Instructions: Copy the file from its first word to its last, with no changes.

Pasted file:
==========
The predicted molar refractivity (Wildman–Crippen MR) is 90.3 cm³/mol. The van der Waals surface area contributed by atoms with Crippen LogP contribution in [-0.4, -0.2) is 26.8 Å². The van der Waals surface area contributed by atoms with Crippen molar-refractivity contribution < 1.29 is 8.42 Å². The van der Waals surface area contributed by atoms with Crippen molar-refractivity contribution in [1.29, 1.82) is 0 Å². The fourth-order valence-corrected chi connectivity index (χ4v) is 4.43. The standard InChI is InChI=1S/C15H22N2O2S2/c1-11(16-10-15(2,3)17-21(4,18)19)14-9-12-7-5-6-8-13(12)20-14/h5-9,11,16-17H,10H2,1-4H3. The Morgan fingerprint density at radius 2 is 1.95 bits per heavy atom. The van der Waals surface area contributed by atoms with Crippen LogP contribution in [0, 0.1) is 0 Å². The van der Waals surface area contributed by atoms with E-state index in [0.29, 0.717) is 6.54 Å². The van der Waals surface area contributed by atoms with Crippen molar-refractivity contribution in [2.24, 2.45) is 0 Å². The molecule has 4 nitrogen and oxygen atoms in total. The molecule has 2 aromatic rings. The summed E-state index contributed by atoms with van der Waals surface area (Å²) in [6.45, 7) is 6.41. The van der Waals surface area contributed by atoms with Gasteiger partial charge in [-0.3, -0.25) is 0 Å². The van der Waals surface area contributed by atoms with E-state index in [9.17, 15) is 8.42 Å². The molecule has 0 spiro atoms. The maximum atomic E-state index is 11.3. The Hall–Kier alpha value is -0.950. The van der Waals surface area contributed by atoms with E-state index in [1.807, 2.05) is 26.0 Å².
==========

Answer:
The predicted molar refractivity (Wildman–Crippen MR) is 90.3 cm³/mol. The van der Waals surface area contributed by atoms with Crippen LogP contribution in [-0.4, -0.2) is 26.8 Å². The van der Waals surface area contributed by atoms with Crippen molar-refractivity contribution < 1.29 is 8.42 Å². The van der Waals surface area contributed by atoms with Crippen molar-refractivity contribution in [1.29, 1.82) is 0 Å². The fourth-order valence-corrected chi connectivity index (χ4v) is 4.43. The standard InChI is InChI=1S/C15H22N2O2S2/c1-11(16-10-15(2,3)17-21(4,18)19)14-9-12-7-5-6-8-13(12)20-14/h5-9,11,16-17H,10H2,1-4H3. The Morgan fingerprint density at radius 2 is 1.95 bits per heavy atom. The van der Waals surface area contributed by atoms with Crippen LogP contribution in [0, 0.1) is 0 Å². The van der Waals surface area contributed by atoms with E-state index in [0.29, 0.717) is 6.54 Å². The van der Waals surface area contributed by atoms with Crippen molar-refractivity contribution in [2.24, 2.45) is 0 Å². The molecule has 4 nitrogen and oxygen atoms in total. The molecule has 2 aromatic rings. The summed E-state index contributed by atoms with van der Waals surface area (Å²) in [6.45, 7) is 6.41. The van der Waals surface area contributed by atoms with Gasteiger partial charge in [-0.3, -0.25) is 0 Å². The van der Waals surface area contributed by atoms with E-state index in [9.17, 15) is 8.42 Å². The molecule has 0 spiro atoms. The maximum atomic E-state index is 11.3. The Hall–Kier alpha value is -0.950. The van der Waals surface area contributed by atoms with E-state index in [1.807, 2.05) is 26.0 Å².